NASHVILLE, Tenn.--(BUSINESS WIRE)--Despite dozens of attempts by defense counsel in recent years to compel the disclosure of information from plaintiffs regarding the funding of their lawsuits, the vast majority of U.S. courts have ruled that such information should be kept confidential. A new analysis of all known U.S. court decisions through July 2021 by leading litigation finance advisory firm, Westfleet Advisors, found that courts have broadly rejected efforts by parties in litigation to obtain information and documents about their opponents’ litigation funding. This continues a trend observed for the last few years.
Westfleet’s findings are detailed in the Third Edition of its white paper, “Litigation Funding and Confidentiality: A Comprehensive Analysis of Current Case Law,” which analyzes 52 reported trial court decisions through July 2021, addressing discovery attempts seeking either litigation funding agreements or communications with funders by funded parties or their counsel. In 43 of the 52 cases (83%), the courts denied any significant discovery or allowed discovery only on a redacted basis, protecting work product information.
From the first of these surveys in Spring 2018, through the most recent, the number of reported trial court decisions has grown from 30 to 52. In 2018, 24 of the 30 reported decisions (80%) denied any significant discovery or allowed discovery only on a redacted basis, protecting work product information. While the number of courts publishing decisions on this subject has grown substantially, the fact that courts overwhelmingly rule to protect work product information concerning funding remains unchanged.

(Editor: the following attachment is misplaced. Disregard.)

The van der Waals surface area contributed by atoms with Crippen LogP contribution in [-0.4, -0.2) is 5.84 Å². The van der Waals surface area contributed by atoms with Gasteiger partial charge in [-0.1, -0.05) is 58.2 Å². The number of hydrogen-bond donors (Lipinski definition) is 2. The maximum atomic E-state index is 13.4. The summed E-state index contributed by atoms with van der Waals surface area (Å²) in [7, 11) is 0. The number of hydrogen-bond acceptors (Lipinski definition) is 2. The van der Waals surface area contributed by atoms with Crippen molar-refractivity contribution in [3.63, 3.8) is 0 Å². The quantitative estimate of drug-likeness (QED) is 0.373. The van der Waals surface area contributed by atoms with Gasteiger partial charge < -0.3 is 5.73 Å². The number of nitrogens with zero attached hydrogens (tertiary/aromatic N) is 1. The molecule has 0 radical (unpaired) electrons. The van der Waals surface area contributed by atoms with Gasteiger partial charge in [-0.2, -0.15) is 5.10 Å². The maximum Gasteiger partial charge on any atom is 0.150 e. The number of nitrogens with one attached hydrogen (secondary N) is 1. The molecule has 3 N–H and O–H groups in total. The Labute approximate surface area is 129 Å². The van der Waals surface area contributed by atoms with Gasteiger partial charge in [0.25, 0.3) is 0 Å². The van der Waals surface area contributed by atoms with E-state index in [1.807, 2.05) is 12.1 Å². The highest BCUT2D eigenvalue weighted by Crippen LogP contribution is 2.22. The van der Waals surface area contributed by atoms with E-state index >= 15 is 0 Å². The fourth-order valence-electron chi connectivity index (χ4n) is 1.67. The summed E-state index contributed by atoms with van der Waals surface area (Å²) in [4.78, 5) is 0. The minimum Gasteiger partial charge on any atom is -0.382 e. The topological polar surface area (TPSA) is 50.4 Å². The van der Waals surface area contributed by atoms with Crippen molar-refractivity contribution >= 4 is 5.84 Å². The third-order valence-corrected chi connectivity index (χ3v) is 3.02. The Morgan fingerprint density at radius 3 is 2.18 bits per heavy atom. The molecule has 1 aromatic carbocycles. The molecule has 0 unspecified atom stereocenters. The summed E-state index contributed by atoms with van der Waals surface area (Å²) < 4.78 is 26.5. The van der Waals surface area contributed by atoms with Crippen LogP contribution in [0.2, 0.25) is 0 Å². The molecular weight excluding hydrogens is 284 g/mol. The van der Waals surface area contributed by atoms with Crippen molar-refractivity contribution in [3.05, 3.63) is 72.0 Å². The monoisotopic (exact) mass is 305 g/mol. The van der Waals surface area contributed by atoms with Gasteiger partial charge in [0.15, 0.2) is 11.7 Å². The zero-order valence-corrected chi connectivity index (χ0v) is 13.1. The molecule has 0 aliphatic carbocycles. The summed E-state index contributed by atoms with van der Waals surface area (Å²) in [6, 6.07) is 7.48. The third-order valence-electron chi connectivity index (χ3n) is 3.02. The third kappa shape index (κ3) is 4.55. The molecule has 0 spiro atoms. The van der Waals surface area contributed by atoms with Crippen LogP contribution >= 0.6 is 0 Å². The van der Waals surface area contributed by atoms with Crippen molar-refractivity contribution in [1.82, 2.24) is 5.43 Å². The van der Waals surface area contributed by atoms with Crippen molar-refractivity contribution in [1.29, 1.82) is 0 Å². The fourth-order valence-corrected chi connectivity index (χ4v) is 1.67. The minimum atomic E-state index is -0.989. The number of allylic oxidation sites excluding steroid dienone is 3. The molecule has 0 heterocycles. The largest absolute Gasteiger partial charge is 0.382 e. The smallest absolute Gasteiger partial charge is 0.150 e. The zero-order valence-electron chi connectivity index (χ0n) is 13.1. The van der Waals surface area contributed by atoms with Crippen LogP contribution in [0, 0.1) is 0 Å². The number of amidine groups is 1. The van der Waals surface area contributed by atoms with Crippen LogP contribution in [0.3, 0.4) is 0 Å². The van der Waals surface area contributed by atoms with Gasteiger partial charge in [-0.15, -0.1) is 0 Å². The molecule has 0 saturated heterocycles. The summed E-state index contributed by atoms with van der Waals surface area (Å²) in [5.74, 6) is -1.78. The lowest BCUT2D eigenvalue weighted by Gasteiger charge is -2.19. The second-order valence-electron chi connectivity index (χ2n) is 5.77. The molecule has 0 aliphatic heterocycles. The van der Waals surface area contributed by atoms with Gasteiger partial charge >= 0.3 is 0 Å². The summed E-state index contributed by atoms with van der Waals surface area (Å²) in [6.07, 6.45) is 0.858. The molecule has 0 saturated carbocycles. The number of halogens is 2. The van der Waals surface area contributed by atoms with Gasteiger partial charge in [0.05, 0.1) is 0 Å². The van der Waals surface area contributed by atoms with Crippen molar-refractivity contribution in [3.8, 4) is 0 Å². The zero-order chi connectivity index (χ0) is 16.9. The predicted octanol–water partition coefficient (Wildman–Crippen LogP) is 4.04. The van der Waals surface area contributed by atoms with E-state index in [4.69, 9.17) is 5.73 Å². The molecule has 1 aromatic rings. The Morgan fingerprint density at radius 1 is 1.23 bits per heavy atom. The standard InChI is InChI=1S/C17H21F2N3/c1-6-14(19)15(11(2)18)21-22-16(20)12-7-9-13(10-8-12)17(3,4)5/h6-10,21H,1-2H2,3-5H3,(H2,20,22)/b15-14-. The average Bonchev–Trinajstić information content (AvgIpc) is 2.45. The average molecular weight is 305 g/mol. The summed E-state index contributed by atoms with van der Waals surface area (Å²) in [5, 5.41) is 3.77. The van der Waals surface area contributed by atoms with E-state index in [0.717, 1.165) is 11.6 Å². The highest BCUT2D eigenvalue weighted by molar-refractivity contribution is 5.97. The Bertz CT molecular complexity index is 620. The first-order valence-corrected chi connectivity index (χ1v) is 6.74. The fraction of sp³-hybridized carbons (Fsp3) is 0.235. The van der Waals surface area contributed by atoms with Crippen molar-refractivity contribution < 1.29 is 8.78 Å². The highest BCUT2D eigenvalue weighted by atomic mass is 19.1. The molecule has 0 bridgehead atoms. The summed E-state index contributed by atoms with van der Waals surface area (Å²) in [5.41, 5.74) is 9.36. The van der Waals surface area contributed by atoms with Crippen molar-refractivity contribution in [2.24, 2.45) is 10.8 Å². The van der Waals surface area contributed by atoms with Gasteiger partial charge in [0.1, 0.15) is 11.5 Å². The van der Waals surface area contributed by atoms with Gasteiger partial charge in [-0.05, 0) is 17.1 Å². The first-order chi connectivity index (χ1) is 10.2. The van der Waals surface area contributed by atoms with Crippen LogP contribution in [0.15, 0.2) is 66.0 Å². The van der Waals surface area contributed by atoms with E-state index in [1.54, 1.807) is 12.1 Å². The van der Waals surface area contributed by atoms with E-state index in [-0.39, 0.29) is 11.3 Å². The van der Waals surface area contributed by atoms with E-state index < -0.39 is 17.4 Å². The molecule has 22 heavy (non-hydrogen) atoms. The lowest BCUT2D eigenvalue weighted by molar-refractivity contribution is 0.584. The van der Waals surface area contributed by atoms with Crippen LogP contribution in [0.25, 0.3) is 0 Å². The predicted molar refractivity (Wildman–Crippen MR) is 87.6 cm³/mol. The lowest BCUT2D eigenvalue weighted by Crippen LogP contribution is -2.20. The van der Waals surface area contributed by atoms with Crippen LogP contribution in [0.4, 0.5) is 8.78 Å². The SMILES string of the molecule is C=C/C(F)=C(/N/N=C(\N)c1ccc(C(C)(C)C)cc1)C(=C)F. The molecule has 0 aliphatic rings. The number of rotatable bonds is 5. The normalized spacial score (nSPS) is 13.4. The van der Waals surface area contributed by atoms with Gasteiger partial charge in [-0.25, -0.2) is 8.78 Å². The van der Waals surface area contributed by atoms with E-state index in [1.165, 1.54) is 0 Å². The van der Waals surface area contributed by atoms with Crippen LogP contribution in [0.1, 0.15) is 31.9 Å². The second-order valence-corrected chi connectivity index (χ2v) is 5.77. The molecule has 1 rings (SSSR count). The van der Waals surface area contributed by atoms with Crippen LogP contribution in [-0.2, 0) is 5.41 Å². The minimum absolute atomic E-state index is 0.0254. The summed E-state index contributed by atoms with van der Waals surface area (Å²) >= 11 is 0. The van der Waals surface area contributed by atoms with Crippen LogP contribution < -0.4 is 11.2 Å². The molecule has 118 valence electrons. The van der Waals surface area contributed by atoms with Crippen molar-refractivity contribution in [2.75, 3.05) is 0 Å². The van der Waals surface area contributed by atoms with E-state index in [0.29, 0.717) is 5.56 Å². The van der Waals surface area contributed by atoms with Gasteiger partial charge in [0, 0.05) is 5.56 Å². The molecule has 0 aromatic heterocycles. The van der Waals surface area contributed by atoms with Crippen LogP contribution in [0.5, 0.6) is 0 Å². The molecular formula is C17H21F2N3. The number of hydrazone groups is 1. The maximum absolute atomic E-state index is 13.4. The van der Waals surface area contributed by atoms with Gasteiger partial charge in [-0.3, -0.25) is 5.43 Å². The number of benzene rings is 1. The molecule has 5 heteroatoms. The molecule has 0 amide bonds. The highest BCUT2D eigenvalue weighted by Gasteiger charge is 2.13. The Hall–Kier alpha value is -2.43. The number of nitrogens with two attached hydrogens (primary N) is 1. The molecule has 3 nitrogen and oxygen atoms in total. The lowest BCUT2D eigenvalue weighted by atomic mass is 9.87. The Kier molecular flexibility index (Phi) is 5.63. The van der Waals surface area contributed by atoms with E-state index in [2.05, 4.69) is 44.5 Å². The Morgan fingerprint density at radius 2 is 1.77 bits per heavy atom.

“We began conducting this analysis to counteract misleading anecdotal information that was being spread, which suggested that there was no consistency in how courts ruled on the protection of confidential funding information,” said Charles Agee, CEO of Westfleet Advisors and co-author of the white paper. “From our first analysis of this topic, through this most recent work, we have found that, despite a significant amount of rhetoric to the contrary, that’s simply not true.”
Mr. Agee wrote the white paper with co-authors Lucian T. Pera, a partner at law firm Adams and Reese LLP, and Alex Agee, an attorney with Bass, Berry & Sims PLC.
“What we learned when we started reviewing the actual decisions in 2018, and it’s still true today, is that, by and large, courts get it,” Pera said “They require that any discovery of litigation funding be relevant to the case and, more importantly, they understand how to protect confidential work product information about funding, just as they know how to protect other confidential work product information.”
Alex Agee added: “One of the primary takeaways from this analysis is that unless a court has specific rules requiring disclosure about funding, the normal protection provided to work product information also applies to protect most litigation funding information."
There are clear takeaways, the authors noted. “Lawyers specifically should understand that whether they represent funded parties or their opponents, courts are mostly likely going to apply ordinary discovery principles about relevance and discoverability, and about work product protection, to efforts to probe litigation funding arrangements.” Charles Agee also observed, “Court are not going to be spooked by some concern that litigation funding is strange or outside the normal rules of discovery.”
About Westfleet Advisors
Founded in 2013, Westfleet Advisors is the leading litigation finance advisory firm. Our mission is to bring greater transparency and efficiency to litigation finance by equipping lawyers and their clients with superior expertise and resources, enabling them to more successfully navigate the litigation finance market. Our senior leadership has been active in the litigation finance industry since 1998.